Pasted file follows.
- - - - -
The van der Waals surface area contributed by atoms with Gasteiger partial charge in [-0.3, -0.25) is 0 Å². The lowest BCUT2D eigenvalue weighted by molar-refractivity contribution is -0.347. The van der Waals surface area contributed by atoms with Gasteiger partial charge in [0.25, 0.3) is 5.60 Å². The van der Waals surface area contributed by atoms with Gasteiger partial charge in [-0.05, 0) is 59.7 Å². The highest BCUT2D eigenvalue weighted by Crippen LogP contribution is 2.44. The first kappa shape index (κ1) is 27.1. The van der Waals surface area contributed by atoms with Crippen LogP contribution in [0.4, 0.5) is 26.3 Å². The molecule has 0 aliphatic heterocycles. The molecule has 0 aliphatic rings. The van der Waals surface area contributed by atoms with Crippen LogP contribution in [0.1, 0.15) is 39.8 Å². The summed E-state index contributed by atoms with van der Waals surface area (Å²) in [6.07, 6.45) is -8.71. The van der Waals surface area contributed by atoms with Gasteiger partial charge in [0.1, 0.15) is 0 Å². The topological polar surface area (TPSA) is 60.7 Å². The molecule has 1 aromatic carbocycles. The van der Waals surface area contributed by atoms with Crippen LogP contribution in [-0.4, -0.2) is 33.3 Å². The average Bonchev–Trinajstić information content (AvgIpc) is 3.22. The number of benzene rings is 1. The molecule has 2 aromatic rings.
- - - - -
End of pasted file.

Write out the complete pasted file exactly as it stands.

The van der Waals surface area contributed by atoms with Gasteiger partial charge in [-0.3, -0.25) is 0 Å². The lowest BCUT2D eigenvalue weighted by molar-refractivity contribution is -0.347. The van der Waals surface area contributed by atoms with Gasteiger partial charge in [0.25, 0.3) is 5.60 Å². The van der Waals surface area contributed by atoms with Gasteiger partial charge in [-0.05, 0) is 59.7 Å². The highest BCUT2D eigenvalue weighted by Crippen LogP contribution is 2.44. The first kappa shape index (κ1) is 27.1. The van der Waals surface area contributed by atoms with Crippen LogP contribution in [0.4, 0.5) is 26.3 Å². The molecule has 0 aliphatic heterocycles. The molecule has 0 aliphatic rings. The van der Waals surface area contributed by atoms with Crippen LogP contribution in [0.1, 0.15) is 39.8 Å². The summed E-state index contributed by atoms with van der Waals surface area (Å²) in [6.07, 6.45) is -8.71. The van der Waals surface area contributed by atoms with Gasteiger partial charge in [0.1, 0.15) is 0 Å². The topological polar surface area (TPSA) is 60.7 Å². The molecule has 1 aromatic carbocycles. The van der Waals surface area contributed by atoms with Crippen LogP contribution in [-0.4, -0.2) is 33.3 Å². The average Bonchev–Trinajstić information content (AvgIpc) is 3.22. The number of benzene rings is 1. The molecule has 2 aromatic rings.